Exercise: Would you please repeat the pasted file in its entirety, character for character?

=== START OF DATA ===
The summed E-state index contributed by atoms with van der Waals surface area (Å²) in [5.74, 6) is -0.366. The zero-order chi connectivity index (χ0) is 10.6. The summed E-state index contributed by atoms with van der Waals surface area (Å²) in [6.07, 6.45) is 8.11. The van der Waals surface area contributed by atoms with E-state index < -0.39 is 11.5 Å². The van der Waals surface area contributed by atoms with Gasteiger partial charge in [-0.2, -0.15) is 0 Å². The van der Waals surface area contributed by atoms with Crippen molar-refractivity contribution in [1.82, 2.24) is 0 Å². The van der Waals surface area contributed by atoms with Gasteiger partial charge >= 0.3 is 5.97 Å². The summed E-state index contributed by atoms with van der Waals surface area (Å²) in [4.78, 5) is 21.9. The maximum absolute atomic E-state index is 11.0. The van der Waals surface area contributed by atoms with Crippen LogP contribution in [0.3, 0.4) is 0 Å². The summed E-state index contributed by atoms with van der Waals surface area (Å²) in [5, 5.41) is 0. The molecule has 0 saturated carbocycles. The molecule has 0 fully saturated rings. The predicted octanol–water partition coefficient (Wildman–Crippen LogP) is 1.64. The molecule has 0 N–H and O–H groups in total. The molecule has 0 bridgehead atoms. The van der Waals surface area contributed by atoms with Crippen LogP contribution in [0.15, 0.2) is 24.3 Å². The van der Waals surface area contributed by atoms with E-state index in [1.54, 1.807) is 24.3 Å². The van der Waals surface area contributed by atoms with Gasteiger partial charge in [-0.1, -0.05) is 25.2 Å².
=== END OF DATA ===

The summed E-state index contributed by atoms with van der Waals surface area (Å²) in [5.74, 6) is -0.366. The zero-order chi connectivity index (χ0) is 10.6. The summed E-state index contributed by atoms with van der Waals surface area (Å²) in [6.07, 6.45) is 8.11. The van der Waals surface area contributed by atoms with E-state index < -0.39 is 11.5 Å². The van der Waals surface area contributed by atoms with Gasteiger partial charge in [-0.2, -0.15) is 0 Å². The van der Waals surface area contributed by atoms with Crippen molar-refractivity contribution in [1.82, 2.24) is 0 Å². The van der Waals surface area contributed by atoms with Gasteiger partial charge >= 0.3 is 5.97 Å². The summed E-state index contributed by atoms with van der Waals surface area (Å²) in [4.78, 5) is 21.9. The maximum absolute atomic E-state index is 11.0. The van der Waals surface area contributed by atoms with Crippen LogP contribution in [0.3, 0.4) is 0 Å². The summed E-state index contributed by atoms with van der Waals surface area (Å²) in [5, 5.41) is 0. The molecule has 0 saturated carbocycles. The molecule has 0 fully saturated rings. The predicted octanol–water partition coefficient (Wildman–Crippen LogP) is 1.64. The molecule has 0 N–H and O–H groups in total. The molecule has 0 bridgehead atoms. The van der Waals surface area contributed by atoms with Crippen LogP contribution in [0.15, 0.2) is 24.3 Å². The van der Waals surface area contributed by atoms with E-state index in [1.54, 1.807) is 24.3 Å². The van der Waals surface area contributed by atoms with Gasteiger partial charge in [-0.1, -0.05) is 25.2 Å².